A year on from Grigoropulos’s death, Greece’s youth – from high school to university – is still ensnared in an education system where the only thing that’s permanent is that everything is temporary. This was summed up by the recent fiasco over franchise colleges. Days before being ousted from power, New Democracy granted operating licenses to 33 institutions only for the new PASOK government to take them back a few weeks later. Both parties are guilty of toying with the education system, which should have always been excluded from their political games.

In the meantime, parents continue to spend money – roughly 750 million euros a year – on private tuition schools and home tutoring in the hope of securing an education for their children that state schools, where more appears to be written on the walls than in children’s books, seem increasingly unable to provide. Teachers complain, justifiably, about a lack of investment but money alone will not revive public education. As long as teachers and students use it for their own political ends by calling strikes and sit-ins, the sector is destined to wilt in the shadow of apathy cast by the very people supposed to nurture it.

At university level, many lecturers and students opt to live in the comfort zone rather than accept that the failure to assess themselves, to improve standards and to take on the challenge of independent or private colleges is starving their institutions of the academic oxygen they need to survive. Sensing this lack of courage, the minority has taken over. Last week, vandals ransacked Thessaloniki’s Aristotle University and a group of non-students physically assaulted a professor at the Athens University of Economics and Business. Academics at Athens Law School claim they were threatened to keep the campus open this weekend despite fears it would be used rioters. Small groups of people, hiding behind the shield of university asylum – which nobody has the guts to review – are now holding Greek universities hostage.

Faced with this deteriorating situation, those with authority choose the path of least resistance. University rectors, often fearing for their physical well being, turn a blind eye or shift the blame onto the government, which, fearing a populist backlash, also dodges its responsibility. This was highlighted last Thursday when Deputy Education Minister Yiannis Panaretos said PASOK has no intention of intervening over the failure of the National Technical University of Athens (NTUA) to prevent its computer terminals being used to update the Athens branch of the anti-capitalist news network Indymedia. “We live in a free society,” was his response.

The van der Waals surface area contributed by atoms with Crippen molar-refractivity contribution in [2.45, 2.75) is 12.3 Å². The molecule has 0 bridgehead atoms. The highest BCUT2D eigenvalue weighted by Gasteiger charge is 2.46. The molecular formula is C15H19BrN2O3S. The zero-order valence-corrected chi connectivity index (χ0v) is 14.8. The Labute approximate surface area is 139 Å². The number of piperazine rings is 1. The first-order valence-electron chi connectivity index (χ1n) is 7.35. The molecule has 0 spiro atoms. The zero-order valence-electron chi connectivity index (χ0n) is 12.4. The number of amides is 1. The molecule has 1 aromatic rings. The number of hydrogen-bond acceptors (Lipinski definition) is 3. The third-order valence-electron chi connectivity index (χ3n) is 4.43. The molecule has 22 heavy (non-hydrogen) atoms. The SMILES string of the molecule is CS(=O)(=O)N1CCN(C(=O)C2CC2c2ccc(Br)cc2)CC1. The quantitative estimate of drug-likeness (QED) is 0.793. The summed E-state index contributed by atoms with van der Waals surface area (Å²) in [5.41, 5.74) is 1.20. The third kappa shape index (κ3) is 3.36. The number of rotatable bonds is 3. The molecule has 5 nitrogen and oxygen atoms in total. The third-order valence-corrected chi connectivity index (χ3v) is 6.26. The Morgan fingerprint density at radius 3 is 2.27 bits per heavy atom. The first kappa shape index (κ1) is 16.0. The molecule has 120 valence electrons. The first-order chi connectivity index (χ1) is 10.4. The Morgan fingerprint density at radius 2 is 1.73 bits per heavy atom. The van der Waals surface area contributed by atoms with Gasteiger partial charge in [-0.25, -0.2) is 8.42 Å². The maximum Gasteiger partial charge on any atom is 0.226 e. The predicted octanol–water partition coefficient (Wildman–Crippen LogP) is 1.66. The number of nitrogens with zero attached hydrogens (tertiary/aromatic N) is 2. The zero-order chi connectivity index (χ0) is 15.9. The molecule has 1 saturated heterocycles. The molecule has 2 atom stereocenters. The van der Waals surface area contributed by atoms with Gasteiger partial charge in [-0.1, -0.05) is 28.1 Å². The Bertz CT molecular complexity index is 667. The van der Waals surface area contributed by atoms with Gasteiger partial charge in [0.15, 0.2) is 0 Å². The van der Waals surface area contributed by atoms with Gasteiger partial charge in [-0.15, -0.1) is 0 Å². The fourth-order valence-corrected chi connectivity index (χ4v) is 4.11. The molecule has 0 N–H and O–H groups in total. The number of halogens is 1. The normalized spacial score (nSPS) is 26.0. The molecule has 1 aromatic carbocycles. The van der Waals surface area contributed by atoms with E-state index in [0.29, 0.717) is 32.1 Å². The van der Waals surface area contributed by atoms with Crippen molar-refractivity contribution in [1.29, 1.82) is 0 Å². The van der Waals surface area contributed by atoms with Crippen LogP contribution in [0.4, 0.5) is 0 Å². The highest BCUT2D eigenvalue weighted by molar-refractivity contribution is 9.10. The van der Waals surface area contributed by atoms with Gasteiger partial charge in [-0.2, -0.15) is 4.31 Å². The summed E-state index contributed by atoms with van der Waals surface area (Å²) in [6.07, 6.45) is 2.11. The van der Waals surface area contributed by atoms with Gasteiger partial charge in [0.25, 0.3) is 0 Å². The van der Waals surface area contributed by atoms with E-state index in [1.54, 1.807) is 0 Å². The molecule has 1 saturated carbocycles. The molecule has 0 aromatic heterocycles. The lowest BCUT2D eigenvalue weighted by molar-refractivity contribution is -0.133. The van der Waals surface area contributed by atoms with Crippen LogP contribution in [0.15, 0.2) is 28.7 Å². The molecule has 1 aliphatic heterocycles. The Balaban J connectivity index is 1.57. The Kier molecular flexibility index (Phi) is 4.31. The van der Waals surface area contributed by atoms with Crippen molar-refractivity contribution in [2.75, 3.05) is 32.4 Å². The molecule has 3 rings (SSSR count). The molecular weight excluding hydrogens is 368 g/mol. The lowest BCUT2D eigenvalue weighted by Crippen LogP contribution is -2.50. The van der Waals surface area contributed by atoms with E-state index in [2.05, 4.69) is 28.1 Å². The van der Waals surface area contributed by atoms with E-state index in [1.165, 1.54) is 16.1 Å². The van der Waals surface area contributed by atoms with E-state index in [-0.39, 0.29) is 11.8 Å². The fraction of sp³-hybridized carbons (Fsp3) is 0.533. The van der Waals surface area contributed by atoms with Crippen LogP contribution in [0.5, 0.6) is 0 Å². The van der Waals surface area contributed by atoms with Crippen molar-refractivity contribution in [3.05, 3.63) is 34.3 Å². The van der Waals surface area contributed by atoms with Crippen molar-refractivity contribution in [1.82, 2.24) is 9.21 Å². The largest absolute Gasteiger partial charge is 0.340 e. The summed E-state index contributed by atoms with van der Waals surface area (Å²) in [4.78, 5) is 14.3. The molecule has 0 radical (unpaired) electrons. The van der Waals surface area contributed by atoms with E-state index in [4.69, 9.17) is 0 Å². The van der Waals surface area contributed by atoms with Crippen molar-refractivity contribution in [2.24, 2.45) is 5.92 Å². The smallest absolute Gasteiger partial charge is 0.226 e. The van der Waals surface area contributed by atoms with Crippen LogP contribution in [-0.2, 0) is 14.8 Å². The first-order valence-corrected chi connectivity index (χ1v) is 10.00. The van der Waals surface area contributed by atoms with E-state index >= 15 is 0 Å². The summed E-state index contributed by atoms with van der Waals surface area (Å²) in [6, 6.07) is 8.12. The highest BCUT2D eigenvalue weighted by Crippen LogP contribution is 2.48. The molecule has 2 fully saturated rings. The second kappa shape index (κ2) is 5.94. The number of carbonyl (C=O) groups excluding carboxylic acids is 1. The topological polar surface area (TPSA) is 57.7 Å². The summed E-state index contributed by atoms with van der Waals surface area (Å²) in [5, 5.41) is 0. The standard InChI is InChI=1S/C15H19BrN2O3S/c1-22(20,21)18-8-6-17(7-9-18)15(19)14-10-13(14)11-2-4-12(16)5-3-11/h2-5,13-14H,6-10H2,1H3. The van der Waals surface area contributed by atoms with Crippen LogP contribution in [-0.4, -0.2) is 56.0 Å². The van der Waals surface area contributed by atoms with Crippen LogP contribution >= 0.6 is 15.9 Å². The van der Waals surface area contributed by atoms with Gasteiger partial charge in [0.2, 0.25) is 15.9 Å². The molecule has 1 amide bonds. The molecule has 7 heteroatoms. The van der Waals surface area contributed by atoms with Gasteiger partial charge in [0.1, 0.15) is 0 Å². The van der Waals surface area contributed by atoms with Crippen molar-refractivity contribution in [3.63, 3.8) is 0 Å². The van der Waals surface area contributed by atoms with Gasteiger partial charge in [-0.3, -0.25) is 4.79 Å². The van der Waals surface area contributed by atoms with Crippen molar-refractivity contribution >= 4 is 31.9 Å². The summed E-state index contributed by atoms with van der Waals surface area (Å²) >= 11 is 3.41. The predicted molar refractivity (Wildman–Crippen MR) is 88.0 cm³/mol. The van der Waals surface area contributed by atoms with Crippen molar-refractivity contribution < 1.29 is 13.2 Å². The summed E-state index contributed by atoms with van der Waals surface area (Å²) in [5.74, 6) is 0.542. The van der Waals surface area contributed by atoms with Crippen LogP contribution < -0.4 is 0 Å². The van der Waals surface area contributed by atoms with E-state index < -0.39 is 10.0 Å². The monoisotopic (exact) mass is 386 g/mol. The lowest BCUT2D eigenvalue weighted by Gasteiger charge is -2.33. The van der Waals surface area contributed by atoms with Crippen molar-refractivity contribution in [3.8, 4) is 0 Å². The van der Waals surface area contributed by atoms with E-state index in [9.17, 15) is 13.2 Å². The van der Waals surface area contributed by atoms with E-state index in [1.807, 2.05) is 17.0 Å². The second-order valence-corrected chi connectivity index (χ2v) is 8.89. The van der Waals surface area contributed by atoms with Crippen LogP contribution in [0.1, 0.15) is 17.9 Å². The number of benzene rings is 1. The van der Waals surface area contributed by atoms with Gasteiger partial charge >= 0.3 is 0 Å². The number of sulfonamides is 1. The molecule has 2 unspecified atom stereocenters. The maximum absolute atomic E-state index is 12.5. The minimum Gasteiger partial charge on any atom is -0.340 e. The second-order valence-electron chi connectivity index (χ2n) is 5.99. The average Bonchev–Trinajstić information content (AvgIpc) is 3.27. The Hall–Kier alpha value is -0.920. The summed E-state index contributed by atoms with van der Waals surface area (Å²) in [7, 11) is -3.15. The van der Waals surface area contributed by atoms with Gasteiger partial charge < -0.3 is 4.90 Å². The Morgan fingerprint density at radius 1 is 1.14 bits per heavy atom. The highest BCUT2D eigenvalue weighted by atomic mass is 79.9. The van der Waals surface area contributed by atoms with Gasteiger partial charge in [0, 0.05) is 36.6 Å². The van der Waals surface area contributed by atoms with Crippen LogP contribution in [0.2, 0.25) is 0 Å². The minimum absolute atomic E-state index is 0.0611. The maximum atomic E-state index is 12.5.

This is the coward’s way out. It underlines how little faith we have in our democracy and how weak-willed we are when it comes to upholding its values. Indymedia, which brands itself as a source of independent news, has a right to exist as much as any mainstream media site but the fact that this website is run from computers paid for by taxpayers and installed for educational purposes is beyond comprehension. It’s the equivalent of an Athens bus driver using his vehicle to take his family on holiday.

As a society, we’ve allowed the few to dictate the terms by which our institutions, and our lives, are run. We’ve been too afraid to argue that rights also come with responsibilities. We’ve been too timid to champion a free society but at the same time prevent a free-for-all. Nowhere is this more evident than in Exarchia, where a relatively small group of anarchists and hooligans sets the tone. Not knowing how to deal with them, the state responds with brute force, prompting residents this week to threaten legal action against police because of what they see as heavy handed measures.

Greeks, particularly the younger ones, see this and form the impression that they live in an oppressive state, disregarding that in their country rules are not there to be enforced but to single out the fools that actually follow them. And while they rage against a non-existent authority, nobody takes the time to realize that it’s the absence of the state, the lack of enforceable rules and the dearth of respect for each other that’s the actual source of oppression. This is the reason why justice is compromised, our schools are sources of stagnation, our universities are turning in on themselves and our streets have become battlegrounds.

All of us had 12 months to put at least some of this right and we’ve done nothing. That’s why the last year has turned out to be just like Alexis Grigoropoulos’s life: lost.

This commentary was written by Nick Malkoutzis and first appeared in Athens Plus on December 4, 2009.